Governor Tan of Sulu runs to Supreme Court to block Bangsamoro law

Lian Buan

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Governor Tan of Sulu runs to Supreme Court to block Bangsamoro law

LeAnne Jazul

This is the first petition filed to challenge the constitutionality of the landmark Bangsamoro Organic Law. Legislators behind the law have been expecting it.

MANILA, Philippines – Governor Abdusakur Tan II of Sulu filed the first Supreme Court (SC) petition to block the landmark Bangsamoro Organic Law (BOL), citing questions on constitutionality.

Tan filed a petition for certiorari and prohibition with a request for temporary restraining order (TRO) before the SC. 

Lawmakers who crafted the BOL expected this petition, and welcomed the move as it would settle questions on legality and allow them to move forward without constraints.

“I truly believe though that the Organic Law that we passed can stand the test of constitutionality after careful scrutiny done by the Senate’s best legal minds and with consultations done with eminent constitutionalists and former chief justices and justices of the Supreme Court,” said Senator Juan Miguel Zubiri, chair of the subcommittee on Bangsamoro Basic Law (BBL).

Opt-out provision. Under Section 3, Article XV of the BOL, the provinces and cities of the present Autonomous Region in Muslim Mindanao (ARMM) – including Sulu – “shall vote as one geographical area.” The same provision says that ARMM will form part of the Bangsamoro Autonomous Region (BAR) if there is majority vote from the ARMM itself.

As expected, Tan raised their issue of an opt-out provision. For them, the votes of Sulu should be recognized as being separate from the majority vote of the ARMM, meaning that if majority of the votes from Sulu say no to BOL, then the province should not be part of the Bangsamoro.

Tan said the BOL violates Sections 15 and 18, Article X of the Constitution, which said that only provinces and cities voting favorably for an autonomous region shall be part of it.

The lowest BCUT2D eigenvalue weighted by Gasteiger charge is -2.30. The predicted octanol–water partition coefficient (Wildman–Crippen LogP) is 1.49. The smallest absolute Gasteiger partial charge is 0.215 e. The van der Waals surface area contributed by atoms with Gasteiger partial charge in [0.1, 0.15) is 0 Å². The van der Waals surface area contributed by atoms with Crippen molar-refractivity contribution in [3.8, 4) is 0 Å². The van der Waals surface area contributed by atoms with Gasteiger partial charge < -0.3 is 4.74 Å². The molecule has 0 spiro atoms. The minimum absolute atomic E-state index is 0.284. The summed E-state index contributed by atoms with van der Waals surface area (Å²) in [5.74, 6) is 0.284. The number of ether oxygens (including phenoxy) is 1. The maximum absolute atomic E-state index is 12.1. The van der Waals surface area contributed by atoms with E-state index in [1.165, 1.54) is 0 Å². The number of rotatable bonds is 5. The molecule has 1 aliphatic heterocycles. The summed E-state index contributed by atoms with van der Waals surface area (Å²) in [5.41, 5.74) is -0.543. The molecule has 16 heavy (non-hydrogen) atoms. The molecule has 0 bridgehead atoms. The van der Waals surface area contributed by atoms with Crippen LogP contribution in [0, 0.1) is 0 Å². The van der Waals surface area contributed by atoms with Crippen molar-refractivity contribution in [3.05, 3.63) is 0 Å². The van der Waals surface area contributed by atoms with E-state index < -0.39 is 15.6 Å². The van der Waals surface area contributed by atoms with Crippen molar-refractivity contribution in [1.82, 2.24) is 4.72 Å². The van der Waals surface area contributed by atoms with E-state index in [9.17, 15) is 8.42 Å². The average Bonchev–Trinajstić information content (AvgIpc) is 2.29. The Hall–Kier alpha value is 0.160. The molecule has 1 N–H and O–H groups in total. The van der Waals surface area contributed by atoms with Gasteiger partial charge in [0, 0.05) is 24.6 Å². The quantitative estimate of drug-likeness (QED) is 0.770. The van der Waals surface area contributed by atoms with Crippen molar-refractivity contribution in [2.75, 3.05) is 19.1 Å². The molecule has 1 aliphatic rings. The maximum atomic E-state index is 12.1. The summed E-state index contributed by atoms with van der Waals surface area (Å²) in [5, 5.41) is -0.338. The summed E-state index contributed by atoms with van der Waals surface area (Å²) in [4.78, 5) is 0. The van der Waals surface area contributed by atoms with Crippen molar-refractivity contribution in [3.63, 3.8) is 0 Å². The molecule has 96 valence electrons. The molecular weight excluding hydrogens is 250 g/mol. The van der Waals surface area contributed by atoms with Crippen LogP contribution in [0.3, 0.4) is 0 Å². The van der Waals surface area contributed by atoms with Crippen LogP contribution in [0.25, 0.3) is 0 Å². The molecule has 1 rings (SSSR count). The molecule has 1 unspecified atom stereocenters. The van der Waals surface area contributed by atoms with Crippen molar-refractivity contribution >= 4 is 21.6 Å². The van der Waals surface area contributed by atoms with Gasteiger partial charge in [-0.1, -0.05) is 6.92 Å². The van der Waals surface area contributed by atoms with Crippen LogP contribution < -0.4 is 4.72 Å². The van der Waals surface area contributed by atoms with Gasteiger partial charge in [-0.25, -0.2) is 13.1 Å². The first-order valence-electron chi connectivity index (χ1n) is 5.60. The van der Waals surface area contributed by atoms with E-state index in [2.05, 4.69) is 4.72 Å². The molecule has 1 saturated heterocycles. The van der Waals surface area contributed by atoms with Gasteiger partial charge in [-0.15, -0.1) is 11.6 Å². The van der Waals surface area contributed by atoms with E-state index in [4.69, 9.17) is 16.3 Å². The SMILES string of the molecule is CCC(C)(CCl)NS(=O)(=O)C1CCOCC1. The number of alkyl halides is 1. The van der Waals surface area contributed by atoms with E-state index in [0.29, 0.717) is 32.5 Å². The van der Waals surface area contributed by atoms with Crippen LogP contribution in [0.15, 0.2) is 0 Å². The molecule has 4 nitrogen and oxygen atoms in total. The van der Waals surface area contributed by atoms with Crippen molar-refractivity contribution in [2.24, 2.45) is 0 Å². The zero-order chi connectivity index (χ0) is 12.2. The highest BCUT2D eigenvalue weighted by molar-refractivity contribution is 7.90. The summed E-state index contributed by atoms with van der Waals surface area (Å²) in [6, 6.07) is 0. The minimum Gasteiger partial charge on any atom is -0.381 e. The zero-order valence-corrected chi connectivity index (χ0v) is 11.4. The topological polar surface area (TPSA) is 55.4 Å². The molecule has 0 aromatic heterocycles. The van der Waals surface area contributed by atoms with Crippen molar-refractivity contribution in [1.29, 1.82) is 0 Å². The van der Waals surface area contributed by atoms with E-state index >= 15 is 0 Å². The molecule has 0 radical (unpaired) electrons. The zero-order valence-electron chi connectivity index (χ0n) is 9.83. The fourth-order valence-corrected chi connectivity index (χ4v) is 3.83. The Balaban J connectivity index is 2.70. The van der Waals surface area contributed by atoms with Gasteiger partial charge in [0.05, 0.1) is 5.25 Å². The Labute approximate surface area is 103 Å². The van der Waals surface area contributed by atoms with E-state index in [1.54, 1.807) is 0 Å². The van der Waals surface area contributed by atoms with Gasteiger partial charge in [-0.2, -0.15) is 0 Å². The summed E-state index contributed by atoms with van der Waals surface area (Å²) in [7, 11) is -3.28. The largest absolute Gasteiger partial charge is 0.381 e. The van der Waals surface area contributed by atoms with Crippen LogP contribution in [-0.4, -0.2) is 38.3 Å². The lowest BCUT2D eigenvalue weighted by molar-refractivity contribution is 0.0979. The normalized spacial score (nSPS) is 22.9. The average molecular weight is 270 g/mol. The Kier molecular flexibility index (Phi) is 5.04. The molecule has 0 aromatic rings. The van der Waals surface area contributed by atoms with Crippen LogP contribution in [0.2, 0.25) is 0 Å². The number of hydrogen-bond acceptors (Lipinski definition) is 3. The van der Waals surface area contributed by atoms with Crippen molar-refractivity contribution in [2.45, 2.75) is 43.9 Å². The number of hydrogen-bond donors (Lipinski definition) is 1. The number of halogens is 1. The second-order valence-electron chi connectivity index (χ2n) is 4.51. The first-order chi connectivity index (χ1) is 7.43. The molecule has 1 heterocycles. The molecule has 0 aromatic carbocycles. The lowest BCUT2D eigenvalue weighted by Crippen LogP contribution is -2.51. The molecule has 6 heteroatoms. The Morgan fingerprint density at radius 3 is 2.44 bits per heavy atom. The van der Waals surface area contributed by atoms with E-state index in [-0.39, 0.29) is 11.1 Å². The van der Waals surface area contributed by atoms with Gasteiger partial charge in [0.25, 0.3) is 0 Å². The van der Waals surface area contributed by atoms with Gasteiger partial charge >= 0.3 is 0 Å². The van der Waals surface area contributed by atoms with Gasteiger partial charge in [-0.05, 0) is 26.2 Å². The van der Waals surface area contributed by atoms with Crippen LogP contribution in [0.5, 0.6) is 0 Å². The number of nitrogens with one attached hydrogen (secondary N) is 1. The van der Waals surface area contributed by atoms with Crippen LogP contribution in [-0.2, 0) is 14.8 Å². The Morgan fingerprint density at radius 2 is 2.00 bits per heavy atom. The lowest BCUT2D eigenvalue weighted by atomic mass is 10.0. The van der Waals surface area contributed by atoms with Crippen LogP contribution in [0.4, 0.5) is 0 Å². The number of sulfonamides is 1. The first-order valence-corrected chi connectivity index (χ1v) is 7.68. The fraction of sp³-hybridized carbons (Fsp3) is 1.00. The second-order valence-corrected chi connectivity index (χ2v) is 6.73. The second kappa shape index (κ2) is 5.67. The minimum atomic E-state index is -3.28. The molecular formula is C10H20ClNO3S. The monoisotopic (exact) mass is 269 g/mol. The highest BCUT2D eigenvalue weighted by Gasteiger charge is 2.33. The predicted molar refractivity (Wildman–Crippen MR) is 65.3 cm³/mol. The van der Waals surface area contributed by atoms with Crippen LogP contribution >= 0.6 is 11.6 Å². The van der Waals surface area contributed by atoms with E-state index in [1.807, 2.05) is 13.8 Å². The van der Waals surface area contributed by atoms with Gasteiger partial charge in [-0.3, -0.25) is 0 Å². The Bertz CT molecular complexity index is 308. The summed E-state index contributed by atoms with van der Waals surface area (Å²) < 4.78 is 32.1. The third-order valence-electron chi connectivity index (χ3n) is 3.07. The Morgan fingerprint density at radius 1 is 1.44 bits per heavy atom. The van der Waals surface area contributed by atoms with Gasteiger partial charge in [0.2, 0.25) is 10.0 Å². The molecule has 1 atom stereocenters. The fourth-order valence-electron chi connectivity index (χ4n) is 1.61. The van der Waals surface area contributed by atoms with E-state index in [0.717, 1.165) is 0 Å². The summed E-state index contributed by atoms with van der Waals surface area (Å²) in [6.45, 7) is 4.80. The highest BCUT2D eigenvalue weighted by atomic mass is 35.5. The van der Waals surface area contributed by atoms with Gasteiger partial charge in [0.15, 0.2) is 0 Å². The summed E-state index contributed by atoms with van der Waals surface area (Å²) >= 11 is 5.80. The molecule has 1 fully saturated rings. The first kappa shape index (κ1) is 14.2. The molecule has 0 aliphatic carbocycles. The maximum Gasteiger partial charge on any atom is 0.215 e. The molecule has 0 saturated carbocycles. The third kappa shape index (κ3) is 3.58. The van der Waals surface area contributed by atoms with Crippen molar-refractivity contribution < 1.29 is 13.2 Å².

Obviously, the manner of voting in the plebiscite as one geographical area provided in the Article XV of the BOL is but a scheme to ‘short-cut’ ratification and undermine the Constitution, all for the sole gain and benefit of respondent MILF (Moro Islamic Liberation Front),” said the petition.

Zubiri earlier said leaving out provinces will make them “the largest hotbed of military extremism in the region.”

Tan also added that ARMM cannot be abolished without first amending the 1987 Constitution.

Since ARMM is created by Constitutional fiat, Congress, by itself, has absolutely no authority to abolish ARMM. Only through an amendment of the Constitution may ARMM be abolished.  This is so, because only the Constitution may create or abolish an autonomous region,” said the petition.

Parliamentary form. Also expected was the question on whether the BAR’s parliamentary form of government adheres to the Constitution.

Under Section 2, Article VII of the BOL, the parliament shall be the seat of power which will have the authority to enact laws. Its executive authority will be exercised by the Cabinet led by a chief minister who shall be elected by a majority vote of all the members of parliament.

This violates separation of powers guaranteed by the 1987 Constitution, Tan said in the petition.

Under this parliamentary set-up, the powers of Parliament (legislative branch), and those of the Cabinet (executive branch), are not separate but, in fact, fused. This is contrary to the requirement under the Constitution that the structure of the government for each of the autonomous regions should consist of the executive department and the legislative assembly, compliant with the doctrine of separation of powers embodied in the Constitution,” said the petition.

Tan also questioned the manner of voting the Chief Minister, who will not be directly voted by the people.

The Chief Minister, who heads the executive department, is merely chosen by members of the parliament among themselves. As a result, the right of the people to elect the head of the executive branch of the Bangsamoro Government is not recognized,” Tan said.

Political and legal analyst Tony La Viña said a parliamentary government would end decades of “political dynasties, warlordism, and patronage.”

“With political parties in the parliament, no single family can run the region. Well, they may need to have alliances, but not one family can do it,” he said.

Zubiri said: “I will adhere to the wisdom of the High Court as the final arbiter on whether the BOL will pass the test of constitutionality once and for all so we can proceed to a just and lasting peace for Mindanao and the Philippines.” –

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Lian Buan

Lian Buan is a senior investigative reporter, and minder of Rappler's justice, human rights and crime cluster.